Los Angeles duo Girlpool deliver one of the year’s simplest albums in the form of ‘Before The World Was Big’. The band’s sound is chiselled down to the most basic form, consisting of just guitar and bass, and dual vocals of Tucker Tividad.
Featuring just ten tracks and crawling in at just 24 minutes, ‘Before The World Was Big’ feels more like an EP than an album. But the duo keeps it simple and direct with steady rhythms and basic structures.
Ideal World plods along assuredly, with some lovely vocal interplay between Tucker and Tividad before a discordant guitar solo closes off the song in an aggressively off-kilter fashion. The sudden emergence of an angry guitar sound returns to add another dimension to Crowded Stranger with a distorted guitar crashing through a slow bassline half way through the track.
There’s plenty of slower tunes as well, with Dear Nora floating by much more softly with vocals whispered quietly as Girlpool make great use of their roomy sound to create a reassuring space.
Before The World Was Big brightens things up a bit, and impresses with its insanely catchy hooks and nostalgic vocals. The band’s harmonies are one of their strongest features, but Girlpool avoid overusing these vocal embellishments. Instead they flit between singing in harmony and in unison, and they’re all the more effective because of this. The group tend to let their tunes bloom out from a steady start, with the likes of Cherry-Picking opening with some lonely guitar notes and gentle vocal lines before expanding with an insistent guitar riff and meaty bassline. It’s raw and brittle but startlingly honest and as always the vocal harmonies excel.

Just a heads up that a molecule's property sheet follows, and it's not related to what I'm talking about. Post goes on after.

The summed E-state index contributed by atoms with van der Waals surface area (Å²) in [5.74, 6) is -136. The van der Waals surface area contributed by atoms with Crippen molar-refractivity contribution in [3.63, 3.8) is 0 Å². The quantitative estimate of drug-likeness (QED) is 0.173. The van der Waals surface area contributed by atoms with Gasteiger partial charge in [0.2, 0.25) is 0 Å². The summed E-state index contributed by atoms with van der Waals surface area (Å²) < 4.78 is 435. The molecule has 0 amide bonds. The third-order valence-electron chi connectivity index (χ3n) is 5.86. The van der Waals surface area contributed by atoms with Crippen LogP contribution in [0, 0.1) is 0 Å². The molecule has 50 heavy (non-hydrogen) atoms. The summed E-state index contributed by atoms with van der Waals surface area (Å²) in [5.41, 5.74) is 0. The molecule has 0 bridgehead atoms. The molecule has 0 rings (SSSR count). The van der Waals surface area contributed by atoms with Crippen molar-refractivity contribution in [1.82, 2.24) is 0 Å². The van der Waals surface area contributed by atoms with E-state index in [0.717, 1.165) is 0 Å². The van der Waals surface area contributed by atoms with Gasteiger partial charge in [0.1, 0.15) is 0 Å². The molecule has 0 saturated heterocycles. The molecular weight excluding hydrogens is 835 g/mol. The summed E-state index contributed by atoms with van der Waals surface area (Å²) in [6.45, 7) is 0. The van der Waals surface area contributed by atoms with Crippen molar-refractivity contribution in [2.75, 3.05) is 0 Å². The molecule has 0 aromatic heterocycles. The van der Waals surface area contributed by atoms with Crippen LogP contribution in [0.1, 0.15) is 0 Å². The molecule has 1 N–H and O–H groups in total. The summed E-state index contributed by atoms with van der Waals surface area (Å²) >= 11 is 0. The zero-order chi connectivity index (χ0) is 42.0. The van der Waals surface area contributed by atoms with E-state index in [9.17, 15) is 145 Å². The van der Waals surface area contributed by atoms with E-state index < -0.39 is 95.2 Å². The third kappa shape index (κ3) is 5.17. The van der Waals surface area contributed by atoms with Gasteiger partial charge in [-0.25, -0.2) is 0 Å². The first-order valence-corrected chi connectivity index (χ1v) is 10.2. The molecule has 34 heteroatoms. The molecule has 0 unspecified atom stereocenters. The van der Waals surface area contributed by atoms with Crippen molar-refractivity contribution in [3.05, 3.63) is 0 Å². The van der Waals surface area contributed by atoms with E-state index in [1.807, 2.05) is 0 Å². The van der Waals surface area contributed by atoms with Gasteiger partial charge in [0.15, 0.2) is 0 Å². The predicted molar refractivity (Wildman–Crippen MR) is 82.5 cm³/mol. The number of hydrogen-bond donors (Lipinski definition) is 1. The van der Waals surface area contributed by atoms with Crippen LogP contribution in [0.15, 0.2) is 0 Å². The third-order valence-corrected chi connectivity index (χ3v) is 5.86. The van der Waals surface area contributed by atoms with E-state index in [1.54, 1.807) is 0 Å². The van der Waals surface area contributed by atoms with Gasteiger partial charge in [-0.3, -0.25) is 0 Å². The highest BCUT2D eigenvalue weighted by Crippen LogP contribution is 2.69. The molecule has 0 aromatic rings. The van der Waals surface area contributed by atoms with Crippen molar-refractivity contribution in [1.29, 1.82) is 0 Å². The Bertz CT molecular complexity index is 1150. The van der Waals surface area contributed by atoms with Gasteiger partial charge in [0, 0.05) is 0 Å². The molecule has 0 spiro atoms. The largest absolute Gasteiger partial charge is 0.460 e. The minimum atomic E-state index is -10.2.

‘Before The World Was Big’ is a beautifully twee album that delivers tunes that bubble with energy as well as some much more chilled out moments. Girlpool make effective use of the space opened up by a lack of drums, and whether whispered or shouted the vocals are spellbinding. ‘Before The World Was Big’ may be short and sweet, but it lacks nothing.